For roads for positive change
The new technologies displayed at the festival highlighted the need and demand for a more efficient use of resources, from low emissions transport technology to new fuels. The tunnel by Shell Bitumen used the concept of a light-coloured asphalt that can be designed to lighten road surfaces without the need for sharp artificial lighting. In tunnels where this product has been used, it has been proved that a light-coloured asphalt can increase contrast to the human eye making cars and obstacles more visible, whilst also using up to 40% less energy in the form of artificial lighting.
The story of coloured asphalt, or Shell Mexphalte C as we know it now, began in 1967 with the development of the world’s first synthetic binder, Shell Colouradd, that enabled users to pave roads and other surfaces with durable colour. Over fifty years later, Shell Mexphalte C has been used in a multitude of projects and applications all over the world; from bus lanes in Australia and the UK, to cycle lanes in the Netherlands and tunnels in Switzerland.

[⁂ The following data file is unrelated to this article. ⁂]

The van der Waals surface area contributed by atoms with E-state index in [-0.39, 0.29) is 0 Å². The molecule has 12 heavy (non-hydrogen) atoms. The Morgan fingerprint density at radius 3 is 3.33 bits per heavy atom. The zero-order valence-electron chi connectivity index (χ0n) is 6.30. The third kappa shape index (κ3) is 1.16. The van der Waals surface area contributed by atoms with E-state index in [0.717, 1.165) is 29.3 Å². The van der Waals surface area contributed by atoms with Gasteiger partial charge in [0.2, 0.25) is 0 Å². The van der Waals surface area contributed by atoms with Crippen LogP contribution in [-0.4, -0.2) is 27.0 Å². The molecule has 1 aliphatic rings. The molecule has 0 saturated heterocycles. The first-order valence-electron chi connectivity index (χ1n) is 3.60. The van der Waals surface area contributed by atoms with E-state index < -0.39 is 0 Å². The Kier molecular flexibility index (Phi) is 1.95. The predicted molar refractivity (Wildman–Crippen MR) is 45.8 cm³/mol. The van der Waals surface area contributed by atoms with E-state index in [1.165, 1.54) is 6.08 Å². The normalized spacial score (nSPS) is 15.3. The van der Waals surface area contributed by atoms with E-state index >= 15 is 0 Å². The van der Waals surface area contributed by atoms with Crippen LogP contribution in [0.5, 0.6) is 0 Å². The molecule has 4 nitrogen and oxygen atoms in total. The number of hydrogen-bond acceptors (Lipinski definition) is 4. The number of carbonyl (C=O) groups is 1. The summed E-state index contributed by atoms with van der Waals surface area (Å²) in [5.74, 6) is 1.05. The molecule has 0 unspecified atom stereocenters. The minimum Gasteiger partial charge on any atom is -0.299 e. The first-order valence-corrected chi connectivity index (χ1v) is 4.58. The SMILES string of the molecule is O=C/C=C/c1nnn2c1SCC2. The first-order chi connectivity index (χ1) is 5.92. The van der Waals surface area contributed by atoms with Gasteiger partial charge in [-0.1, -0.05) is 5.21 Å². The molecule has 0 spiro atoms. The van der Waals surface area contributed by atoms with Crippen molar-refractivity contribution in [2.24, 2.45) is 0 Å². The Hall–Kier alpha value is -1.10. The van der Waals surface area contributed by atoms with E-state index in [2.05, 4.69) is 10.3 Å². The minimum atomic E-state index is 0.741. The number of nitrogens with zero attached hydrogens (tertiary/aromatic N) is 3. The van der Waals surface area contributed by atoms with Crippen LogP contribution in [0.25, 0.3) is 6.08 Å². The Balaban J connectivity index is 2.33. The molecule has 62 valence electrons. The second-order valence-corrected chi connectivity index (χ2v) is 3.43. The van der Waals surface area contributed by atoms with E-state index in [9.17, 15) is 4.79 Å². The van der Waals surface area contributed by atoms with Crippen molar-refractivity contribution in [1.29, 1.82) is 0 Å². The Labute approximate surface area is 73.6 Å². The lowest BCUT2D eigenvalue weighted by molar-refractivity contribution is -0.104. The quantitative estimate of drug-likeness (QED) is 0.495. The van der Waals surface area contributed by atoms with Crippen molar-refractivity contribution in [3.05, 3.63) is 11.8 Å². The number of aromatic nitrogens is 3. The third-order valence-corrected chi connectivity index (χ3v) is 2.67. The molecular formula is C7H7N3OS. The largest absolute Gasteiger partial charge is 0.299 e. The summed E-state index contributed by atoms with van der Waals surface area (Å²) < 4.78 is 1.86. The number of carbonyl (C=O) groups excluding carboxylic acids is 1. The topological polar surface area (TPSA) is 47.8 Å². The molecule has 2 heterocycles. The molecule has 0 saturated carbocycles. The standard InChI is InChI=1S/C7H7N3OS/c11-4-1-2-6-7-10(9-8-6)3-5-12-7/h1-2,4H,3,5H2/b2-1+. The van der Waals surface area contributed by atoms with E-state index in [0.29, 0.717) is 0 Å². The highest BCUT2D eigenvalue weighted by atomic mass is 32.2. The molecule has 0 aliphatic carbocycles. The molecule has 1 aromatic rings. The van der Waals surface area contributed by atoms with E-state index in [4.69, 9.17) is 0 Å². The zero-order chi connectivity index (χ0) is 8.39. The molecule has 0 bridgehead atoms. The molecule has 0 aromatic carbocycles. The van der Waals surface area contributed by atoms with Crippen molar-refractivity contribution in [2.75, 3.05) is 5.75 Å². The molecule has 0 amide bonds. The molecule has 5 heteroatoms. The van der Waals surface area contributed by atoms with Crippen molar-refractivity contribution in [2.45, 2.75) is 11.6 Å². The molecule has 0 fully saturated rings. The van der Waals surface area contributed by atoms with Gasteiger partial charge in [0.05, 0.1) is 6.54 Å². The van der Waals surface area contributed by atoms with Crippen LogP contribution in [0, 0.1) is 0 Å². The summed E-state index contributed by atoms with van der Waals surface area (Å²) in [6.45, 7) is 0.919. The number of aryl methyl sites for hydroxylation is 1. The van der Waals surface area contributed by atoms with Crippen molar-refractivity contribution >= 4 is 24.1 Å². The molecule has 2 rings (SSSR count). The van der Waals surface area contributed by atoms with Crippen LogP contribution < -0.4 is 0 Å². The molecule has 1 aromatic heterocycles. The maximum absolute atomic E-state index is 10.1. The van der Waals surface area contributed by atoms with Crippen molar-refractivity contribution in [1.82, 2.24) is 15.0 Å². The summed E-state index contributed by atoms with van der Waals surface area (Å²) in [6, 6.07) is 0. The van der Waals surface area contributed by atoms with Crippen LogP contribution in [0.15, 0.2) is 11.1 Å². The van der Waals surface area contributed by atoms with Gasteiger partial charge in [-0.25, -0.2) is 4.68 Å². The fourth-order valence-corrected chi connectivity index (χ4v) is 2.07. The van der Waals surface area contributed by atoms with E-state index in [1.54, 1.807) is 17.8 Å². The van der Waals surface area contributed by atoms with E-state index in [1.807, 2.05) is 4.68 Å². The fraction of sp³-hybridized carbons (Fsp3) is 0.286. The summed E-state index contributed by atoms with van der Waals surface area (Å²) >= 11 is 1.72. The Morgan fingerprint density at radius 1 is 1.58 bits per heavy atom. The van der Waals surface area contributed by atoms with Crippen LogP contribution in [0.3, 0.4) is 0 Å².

With over 3.6 billion of the world’s population living in cities, the durability of road infrastructure has never been more important. Every week we build a new city of over 1.4 million people — this number is only set to grow as the Shell and Centre of Liveable Cities’ joint study ‘New Lenses on Future Cities’ found that at our current growth rate, the world’s population will increase to nine billion by 2050, with 6.3 billion living in cities.